Western red bats camouflage among the leaves.
While some bats roost in rock crevices, overhangs, and anywhere else they can squeeze in, western red bats (Lasiurus blossevillii) are a little more particular when selecting their roosting locations. These bright amber colored bats look like dead leaves when curled up, which allows them to camouflage among leaves. So it’s not surprising they roost mostly in trees and shrubs, though they have occasionally been spotted in other places.
Orchard trees are a favorite roost location, as are cottonwoods. They prefer riparian areas near water, and are generally found below 6500 feet in elevation. Many live in California’s Sacramento Valley, though they can be found in parts of the southwest U.S, and possibly into Central and South America.
Areas with thick tree cover above are ideal habitat, since the canopy protects them from predators. They prefer a clear area below so they can swoop down and take flight. Moths are a favorite food, as are beetles and flying ants. Once in a while, they will grab an insect from the ground, but they usually prefer to capture them “on the wing.” Western red bats can often be seen hunting by the forest edge, and they are also commonly spotted near streetlights.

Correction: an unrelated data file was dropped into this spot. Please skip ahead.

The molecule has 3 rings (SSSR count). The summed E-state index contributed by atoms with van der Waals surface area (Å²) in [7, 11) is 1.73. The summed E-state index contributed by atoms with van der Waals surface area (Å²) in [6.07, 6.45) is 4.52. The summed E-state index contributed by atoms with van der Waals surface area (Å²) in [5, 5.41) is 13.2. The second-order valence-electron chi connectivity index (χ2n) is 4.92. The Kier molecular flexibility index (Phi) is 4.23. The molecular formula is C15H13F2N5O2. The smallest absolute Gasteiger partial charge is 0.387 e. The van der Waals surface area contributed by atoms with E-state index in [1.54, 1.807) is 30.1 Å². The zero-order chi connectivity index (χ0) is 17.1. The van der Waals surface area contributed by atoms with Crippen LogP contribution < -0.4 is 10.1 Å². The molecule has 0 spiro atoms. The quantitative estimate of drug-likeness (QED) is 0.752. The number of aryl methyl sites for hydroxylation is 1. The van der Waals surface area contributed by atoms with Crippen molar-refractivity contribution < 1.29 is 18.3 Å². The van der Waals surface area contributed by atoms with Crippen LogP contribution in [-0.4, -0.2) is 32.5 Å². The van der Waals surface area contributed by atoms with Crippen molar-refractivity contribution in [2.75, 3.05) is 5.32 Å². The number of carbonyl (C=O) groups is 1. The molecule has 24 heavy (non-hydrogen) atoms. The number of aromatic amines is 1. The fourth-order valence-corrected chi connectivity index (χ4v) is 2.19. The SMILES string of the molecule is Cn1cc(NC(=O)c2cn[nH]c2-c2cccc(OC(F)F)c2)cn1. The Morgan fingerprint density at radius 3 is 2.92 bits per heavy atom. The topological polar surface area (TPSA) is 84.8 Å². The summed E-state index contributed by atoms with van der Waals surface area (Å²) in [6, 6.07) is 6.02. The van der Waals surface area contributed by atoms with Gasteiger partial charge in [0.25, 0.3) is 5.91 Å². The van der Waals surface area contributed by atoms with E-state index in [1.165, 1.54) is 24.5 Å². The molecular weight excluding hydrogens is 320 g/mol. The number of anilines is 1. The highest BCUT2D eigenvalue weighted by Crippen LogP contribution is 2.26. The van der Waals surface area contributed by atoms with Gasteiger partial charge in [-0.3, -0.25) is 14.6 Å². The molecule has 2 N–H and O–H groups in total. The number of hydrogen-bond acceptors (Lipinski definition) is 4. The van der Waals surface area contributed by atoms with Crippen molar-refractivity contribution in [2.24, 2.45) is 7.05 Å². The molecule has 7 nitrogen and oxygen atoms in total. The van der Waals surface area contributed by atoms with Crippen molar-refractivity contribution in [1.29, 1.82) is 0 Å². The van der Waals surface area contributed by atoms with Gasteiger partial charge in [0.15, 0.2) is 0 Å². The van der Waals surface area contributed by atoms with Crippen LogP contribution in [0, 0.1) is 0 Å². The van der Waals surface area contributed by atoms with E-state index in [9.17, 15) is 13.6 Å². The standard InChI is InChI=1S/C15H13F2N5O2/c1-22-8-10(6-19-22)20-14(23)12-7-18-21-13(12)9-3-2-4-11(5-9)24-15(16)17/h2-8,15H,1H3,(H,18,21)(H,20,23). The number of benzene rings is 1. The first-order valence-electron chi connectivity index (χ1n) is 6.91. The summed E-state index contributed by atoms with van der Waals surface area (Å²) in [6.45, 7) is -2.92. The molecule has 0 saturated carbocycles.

Typically, they are solitary, though groups will join together for migration and mating. Females usually give birth to two or three pups at a time. These tiny babies will start to fly just three or four weeks after birth.
When winter comes around, scientists aren’t sure exactly if or where they hibernate, though many suspect leaf litter or thick grasses could be potential spots (based on the behaviors of the similar eastern red bat). Many western red bats are believed to migrate to warmer locations when the weather gets harsh, with some likely heading south and others moving closer to temperate coastal areas.
So next time you see leaves swaying on a tree, take a closer look and see if they’re really leaves or if perhaps you’ve spotted a special foliage-dwelling bat.